The Untrustworthy Expert: Why we should have a healthy skepticism of people identified as or proclaiming to be "experts."
Perhaps, we should invert the paradigm by which society typically bestows trustworthiness upon those holding advanced diplomas (or otherwise proclaim to be expert in certain areas). Our insistence that people follow the advice of "experts" may be a hindrance to formulating real innovative solutions to concrete problems. That is, we might be better suited to have a stronger skeptical viewpoint of some one's advice the more strongly that person proclaims & asserts to be expert in a particular area.
"Front loading the result? Why the Ph.D. is irrelevant when it comes to things that matter. Because the Ph.D. training narrowly defines a person's expertise, perhaps we are wrong to trust their opinions (particularly if they are asked to comment out side of that limited, research assumed scope of understanding). This is much like the conversation about "front loading the result" discussed on page 123. If we have to boast about our diplomas to support our opinions, perhaps there aught to be an inverse relationship to how much those opinions should be trusted."
My thinking since this note was made is that a healthy skepticism may be very much warranted, and we might want to exert and equal amount of wariness equivalent to the amount of boasting or front loading done by the said expert. There's an inverse proposition that may also be true here: That the more an idea or opinion about the best way forward is advanced by some one who looks the least likely to be an expert, perhaps the more likely we should pursue said solution with all due haste.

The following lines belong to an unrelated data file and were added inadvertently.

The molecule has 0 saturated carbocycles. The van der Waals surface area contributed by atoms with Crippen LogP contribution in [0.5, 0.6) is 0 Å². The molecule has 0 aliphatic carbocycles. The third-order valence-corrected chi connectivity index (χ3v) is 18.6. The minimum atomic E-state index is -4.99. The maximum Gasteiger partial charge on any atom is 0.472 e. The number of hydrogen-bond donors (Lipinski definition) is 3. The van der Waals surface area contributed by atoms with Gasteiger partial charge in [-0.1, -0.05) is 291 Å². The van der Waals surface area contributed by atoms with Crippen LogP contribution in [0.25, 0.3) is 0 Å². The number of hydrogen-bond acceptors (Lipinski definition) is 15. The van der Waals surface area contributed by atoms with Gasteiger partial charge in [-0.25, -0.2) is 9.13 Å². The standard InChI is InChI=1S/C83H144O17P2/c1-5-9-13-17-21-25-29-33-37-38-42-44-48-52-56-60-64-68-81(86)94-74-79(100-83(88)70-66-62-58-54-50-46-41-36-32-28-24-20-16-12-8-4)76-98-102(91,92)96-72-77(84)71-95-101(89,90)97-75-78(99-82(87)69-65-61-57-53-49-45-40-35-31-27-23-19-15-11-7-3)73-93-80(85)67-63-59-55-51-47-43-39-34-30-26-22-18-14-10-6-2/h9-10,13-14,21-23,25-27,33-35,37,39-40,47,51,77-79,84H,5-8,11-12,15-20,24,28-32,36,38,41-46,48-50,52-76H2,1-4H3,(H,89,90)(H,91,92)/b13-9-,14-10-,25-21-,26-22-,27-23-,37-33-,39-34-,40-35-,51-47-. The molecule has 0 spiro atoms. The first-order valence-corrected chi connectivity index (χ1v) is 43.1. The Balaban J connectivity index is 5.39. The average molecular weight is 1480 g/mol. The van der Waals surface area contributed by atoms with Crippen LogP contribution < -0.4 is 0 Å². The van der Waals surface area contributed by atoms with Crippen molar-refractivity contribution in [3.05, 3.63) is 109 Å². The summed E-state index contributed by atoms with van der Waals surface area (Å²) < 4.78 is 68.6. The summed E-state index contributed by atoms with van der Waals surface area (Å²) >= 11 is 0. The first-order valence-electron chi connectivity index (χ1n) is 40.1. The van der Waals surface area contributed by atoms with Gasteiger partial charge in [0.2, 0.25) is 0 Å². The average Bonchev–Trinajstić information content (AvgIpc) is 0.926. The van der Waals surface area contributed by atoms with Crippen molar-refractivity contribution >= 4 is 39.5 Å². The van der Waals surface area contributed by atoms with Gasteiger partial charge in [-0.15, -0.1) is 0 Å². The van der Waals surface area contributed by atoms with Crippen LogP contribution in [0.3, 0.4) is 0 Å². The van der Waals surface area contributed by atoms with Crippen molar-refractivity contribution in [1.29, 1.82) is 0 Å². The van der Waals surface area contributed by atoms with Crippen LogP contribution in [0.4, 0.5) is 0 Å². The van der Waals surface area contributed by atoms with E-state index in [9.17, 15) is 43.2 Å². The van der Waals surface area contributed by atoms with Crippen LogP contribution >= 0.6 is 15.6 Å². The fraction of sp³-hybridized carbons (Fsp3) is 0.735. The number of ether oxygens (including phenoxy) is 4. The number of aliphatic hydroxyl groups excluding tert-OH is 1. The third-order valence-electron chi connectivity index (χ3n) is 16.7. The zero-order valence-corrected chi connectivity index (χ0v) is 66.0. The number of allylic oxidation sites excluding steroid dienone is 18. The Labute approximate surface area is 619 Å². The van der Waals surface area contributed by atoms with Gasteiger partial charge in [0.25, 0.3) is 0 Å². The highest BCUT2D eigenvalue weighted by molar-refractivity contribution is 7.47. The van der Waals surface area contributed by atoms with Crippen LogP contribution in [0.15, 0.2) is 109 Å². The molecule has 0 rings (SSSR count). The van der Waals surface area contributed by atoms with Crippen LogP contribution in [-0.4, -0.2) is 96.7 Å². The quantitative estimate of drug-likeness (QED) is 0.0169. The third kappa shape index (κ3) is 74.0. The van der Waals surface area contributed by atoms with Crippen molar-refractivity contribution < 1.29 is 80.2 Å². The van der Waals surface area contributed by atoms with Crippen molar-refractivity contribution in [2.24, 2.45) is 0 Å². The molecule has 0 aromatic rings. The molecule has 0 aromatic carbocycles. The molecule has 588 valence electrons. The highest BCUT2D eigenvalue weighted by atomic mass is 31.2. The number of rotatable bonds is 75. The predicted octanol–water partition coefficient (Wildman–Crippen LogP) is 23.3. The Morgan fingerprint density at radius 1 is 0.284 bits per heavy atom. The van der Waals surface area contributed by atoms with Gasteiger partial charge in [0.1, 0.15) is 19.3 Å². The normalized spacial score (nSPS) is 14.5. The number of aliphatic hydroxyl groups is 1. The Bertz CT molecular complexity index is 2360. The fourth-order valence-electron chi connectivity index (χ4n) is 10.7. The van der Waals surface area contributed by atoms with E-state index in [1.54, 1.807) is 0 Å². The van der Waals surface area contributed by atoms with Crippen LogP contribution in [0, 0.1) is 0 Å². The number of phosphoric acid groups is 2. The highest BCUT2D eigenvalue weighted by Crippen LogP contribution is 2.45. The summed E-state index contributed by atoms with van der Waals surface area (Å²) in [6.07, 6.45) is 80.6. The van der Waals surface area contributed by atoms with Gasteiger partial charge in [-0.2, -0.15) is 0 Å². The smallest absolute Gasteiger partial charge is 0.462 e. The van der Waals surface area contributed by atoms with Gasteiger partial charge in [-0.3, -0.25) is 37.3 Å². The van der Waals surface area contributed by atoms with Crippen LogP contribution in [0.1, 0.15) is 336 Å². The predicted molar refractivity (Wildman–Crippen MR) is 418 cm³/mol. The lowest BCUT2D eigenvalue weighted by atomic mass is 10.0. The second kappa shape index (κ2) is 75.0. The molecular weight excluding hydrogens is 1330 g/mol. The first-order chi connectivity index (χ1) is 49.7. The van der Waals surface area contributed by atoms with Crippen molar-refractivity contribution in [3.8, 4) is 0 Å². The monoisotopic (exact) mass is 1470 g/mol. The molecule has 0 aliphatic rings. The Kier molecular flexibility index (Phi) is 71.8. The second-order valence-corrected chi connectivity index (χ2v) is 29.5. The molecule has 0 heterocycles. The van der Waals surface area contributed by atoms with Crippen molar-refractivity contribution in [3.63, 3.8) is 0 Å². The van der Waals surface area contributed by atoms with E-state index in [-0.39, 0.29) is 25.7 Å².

I've said this in other locations, but in today's knowledge driven, globally socially connected world, content rules. Trustworthiness and reputation are all you have that lend credence to advance your suggestions for solving what ails our society. However, applicability is the true measure of worth. If your content is broken or shoddy, you won't get any purchase on the ideas. If your solutions not applicable, there will be no follow up query.
The way around this barrier is to focus on building out good content in an inclusive and as large of pool of collaborators as possible, with a conscious disregard a person's credentials. Together, avoid grandiose claims of expertise, and work from a humble origin to build out applicable solutions that are powerfully positive.
Oh, and I'm well aware of the irony of my proposing this barrier. I may be wrong, even so, and I don't proclaim to be an expert in such barriers.